After looking for them for over a week, I finally found out what happened to Mr. Pekin and the duck with arthritis. They both disappeared at the same time and I was sure that at least one of them was still around because it's rare that two would die suddenly. I found both of their remains today and it looks like they coyotes got both of them the same time. They had been following Miss Angel to this area which is a little further away than they usually go. Miss Angel is OK, however.  Those two were best friends until the last minute. They both join Mr. Squeaky who was killed by coyotes a few months ago.

Monday, March 21, 2016

Borrego Springs Swainson's Hawks

So, I went down to see the Swainson's hawks in Borrego Springs yesterday because I couldn't do it last year. I guess at some point before, someone counted over a thousand hawks! I only saw a couple hundred. I was there early in the morning, but did not stick around after they started kettling.

They were all on the ground off of Borrego Springs Road near Henderson Canyon Road looking for caterpillars when I got there.

Some where out flying around, so I was able to get a couple of shots:

They started kettling around 10 a.m. near Henderson and Peg Leg. I guess they migrate all the way from South America to near the arctic and like to pass through here.

They were looking for these guys. I think this is a photo of a sphinx moth caterpillar. I think the sphinx moth is the one that's also known as the hummingbird moth.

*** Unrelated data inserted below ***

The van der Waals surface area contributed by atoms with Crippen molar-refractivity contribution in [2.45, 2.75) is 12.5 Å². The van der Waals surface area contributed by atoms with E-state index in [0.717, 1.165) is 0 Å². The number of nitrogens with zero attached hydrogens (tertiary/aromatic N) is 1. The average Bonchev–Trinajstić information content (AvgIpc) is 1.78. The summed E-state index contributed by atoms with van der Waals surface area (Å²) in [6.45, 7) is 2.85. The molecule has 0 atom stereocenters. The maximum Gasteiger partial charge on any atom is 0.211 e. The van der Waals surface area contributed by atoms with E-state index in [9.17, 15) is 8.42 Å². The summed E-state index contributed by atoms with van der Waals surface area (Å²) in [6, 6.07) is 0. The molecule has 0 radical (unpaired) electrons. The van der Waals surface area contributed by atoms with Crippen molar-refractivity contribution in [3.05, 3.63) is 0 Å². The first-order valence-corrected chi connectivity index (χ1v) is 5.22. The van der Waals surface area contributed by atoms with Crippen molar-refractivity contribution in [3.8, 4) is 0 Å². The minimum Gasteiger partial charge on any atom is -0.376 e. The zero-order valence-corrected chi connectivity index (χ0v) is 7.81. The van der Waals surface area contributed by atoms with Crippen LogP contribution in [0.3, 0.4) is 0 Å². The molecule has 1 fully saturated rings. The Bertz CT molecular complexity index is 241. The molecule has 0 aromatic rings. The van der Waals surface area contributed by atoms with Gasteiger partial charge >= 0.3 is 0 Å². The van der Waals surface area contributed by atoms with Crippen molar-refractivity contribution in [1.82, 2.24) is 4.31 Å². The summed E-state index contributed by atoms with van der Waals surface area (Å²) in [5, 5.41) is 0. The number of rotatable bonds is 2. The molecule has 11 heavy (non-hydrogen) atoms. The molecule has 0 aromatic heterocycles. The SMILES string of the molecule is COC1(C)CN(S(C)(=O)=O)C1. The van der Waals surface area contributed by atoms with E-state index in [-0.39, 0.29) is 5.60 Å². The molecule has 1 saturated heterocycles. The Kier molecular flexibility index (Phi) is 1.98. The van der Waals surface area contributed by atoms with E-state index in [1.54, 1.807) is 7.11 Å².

The caterpillars like to eat these things:

Creosote in bloom:

Sand verbena with what I think is dune evening primrose. I don't know what those little white flowers are called.

Here are some more of the little white flower. I think they might be snowball sand verbena.

 I think this might be the regular kind of evening primrose:

A shot of the entire valley.

I haven't been taking many pictures of the animal around Lake Murray lately. No. 6 and Miss Skeeter decided to go way over to where Mr. Squeaky got killed by the coyotes. They were there for about a week when No. 6 was seen alone in another area of the lake. I could not find Miss Skeeter for well over a week and thought that she might have been killed by the coyotes, too. However, I finally found her not far from where No. 6 and two other white pekins were hanging out..

In this photo, taken before she disappeared, you can clearly see the fishing line around her leg:

This next time I saw her, I couldn't see the line very much, though she was still limping. I think she likes to play with it and wrap and unwrap it around her leg. She's not hurt here, she's trying to dig under the leaf litter and decided to lie down.

Handsome No. 6:

There's a new dumped duck that was dropped off a week or so ago. He looks a lot like Dougie who was pekin and another breed.

I saw a pretty canvasback female back in February:

There hasn't been many killdeer lately. Mostly, I've been seeing one pair: a large female and a skinny male much like George and Martha. I also think I've seen Killer and Dee now and then.

The fat sandpiper continued to stick around and she lost quite a bit of weight:

I also came across this ring-billed gull with actual rings on its legs. Unfortunately, I could not read the USFWS band number: